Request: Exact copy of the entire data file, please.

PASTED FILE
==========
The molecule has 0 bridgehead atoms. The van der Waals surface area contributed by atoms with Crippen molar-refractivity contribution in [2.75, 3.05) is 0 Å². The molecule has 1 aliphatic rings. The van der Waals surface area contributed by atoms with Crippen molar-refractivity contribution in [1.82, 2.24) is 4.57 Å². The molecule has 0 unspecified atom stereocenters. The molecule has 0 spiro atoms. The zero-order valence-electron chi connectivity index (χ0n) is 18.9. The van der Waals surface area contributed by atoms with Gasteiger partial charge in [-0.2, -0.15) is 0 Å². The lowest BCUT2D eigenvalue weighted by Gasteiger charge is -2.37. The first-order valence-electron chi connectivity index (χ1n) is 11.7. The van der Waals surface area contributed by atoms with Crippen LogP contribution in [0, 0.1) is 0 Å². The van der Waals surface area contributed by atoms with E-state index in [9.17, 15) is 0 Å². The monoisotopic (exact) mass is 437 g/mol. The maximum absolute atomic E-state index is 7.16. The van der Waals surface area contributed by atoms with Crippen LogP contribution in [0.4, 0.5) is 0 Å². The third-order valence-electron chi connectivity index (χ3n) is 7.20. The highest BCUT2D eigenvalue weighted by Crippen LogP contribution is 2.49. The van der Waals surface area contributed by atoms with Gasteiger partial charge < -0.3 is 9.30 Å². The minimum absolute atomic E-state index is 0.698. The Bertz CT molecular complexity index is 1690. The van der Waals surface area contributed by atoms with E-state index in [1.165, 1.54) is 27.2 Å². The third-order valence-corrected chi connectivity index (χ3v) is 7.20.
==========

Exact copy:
The molecule has 0 bridgehead atoms. The van der Waals surface area contributed by atoms with Crippen molar-refractivity contribution in [2.75, 3.05) is 0 Å². The molecule has 1 aliphatic rings. The van der Waals surface area contributed by atoms with Crippen molar-refractivity contribution in [1.82, 2.24) is 4.57 Å². The molecule has 0 unspecified atom stereocenters. The molecule has 0 spiro atoms. The zero-order valence-electron chi connectivity index (χ0n) is 18.9. The van der Waals surface area contributed by atoms with Gasteiger partial charge in [-0.2, -0.15) is 0 Å². The lowest BCUT2D eigenvalue weighted by Gasteiger charge is -2.37. The first-order valence-electron chi connectivity index (χ1n) is 11.7. The van der Waals surface area contributed by atoms with Crippen LogP contribution in [0, 0.1) is 0 Å². The van der Waals surface area contributed by atoms with E-state index in [9.17, 15) is 0 Å². The monoisotopic (exact) mass is 437 g/mol. The maximum absolute atomic E-state index is 7.16. The van der Waals surface area contributed by atoms with Crippen LogP contribution in [0.4, 0.5) is 0 Å². The third-order valence-electron chi connectivity index (χ3n) is 7.20. The highest BCUT2D eigenvalue weighted by Crippen LogP contribution is 2.49. The van der Waals surface area contributed by atoms with Gasteiger partial charge < -0.3 is 9.30 Å². The minimum absolute atomic E-state index is 0.698. The Bertz CT molecular complexity index is 1690. The van der Waals surface area contributed by atoms with E-state index in [1.165, 1.54) is 27.2 Å². The third-order valence-corrected chi connectivity index (χ3v) is 7.20.